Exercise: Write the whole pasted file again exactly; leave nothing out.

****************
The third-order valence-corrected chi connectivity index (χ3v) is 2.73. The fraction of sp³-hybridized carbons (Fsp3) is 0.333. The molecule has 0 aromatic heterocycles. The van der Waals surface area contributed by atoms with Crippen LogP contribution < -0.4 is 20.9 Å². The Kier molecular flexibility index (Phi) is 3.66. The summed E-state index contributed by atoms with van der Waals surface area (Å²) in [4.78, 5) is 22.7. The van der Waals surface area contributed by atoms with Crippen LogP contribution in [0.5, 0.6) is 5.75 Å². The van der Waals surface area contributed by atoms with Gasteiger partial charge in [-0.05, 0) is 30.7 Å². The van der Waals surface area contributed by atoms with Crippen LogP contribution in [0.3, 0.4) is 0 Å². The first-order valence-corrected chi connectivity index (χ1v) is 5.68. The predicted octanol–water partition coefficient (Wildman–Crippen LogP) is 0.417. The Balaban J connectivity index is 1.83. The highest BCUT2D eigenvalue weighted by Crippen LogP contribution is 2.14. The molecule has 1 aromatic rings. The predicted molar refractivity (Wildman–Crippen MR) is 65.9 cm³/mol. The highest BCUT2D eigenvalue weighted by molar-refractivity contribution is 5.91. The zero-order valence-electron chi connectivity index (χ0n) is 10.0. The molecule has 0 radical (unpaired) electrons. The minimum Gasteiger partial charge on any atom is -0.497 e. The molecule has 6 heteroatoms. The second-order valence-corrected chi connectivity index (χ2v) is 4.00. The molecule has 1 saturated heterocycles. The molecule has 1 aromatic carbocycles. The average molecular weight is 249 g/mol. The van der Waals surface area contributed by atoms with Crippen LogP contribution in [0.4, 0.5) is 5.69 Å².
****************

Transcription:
The third-order valence-corrected chi connectivity index (χ3v) is 2.73. The fraction of sp³-hybridized carbons (Fsp3) is 0.333. The molecule has 0 aromatic heterocycles. The van der Waals surface area contributed by atoms with Crippen LogP contribution < -0.4 is 20.9 Å². The Kier molecular flexibility index (Phi) is 3.66. The summed E-state index contributed by atoms with van der Waals surface area (Å²) in [4.78, 5) is 22.7. The van der Waals surface area contributed by atoms with Crippen LogP contribution in [0.5, 0.6) is 5.75 Å². The van der Waals surface area contributed by atoms with Gasteiger partial charge in [-0.05, 0) is 30.7 Å². The van der Waals surface area contributed by atoms with Crippen LogP contribution in [0.3, 0.4) is 0 Å². The first-order valence-corrected chi connectivity index (χ1v) is 5.68. The predicted octanol–water partition coefficient (Wildman–Crippen LogP) is 0.417. The Balaban J connectivity index is 1.83. The highest BCUT2D eigenvalue weighted by Crippen LogP contribution is 2.14. The molecule has 1 aromatic rings. The predicted molar refractivity (Wildman–Crippen MR) is 65.9 cm³/mol. The highest BCUT2D eigenvalue weighted by molar-refractivity contribution is 5.91. The zero-order valence-electron chi connectivity index (χ0n) is 10.0. The molecule has 0 radical (unpaired) electrons. The minimum Gasteiger partial charge on any atom is -0.497 e. The molecule has 6 heteroatoms. The second-order valence-corrected chi connectivity index (χ2v) is 4.00. The molecule has 1 saturated heterocycles. The molecule has 1 aromatic carbocycles. The average molecular weight is 249 g/mol. The van der Waals surface area contributed by atoms with Crippen LogP contribution in [0.4, 0.5) is 5.69 Å².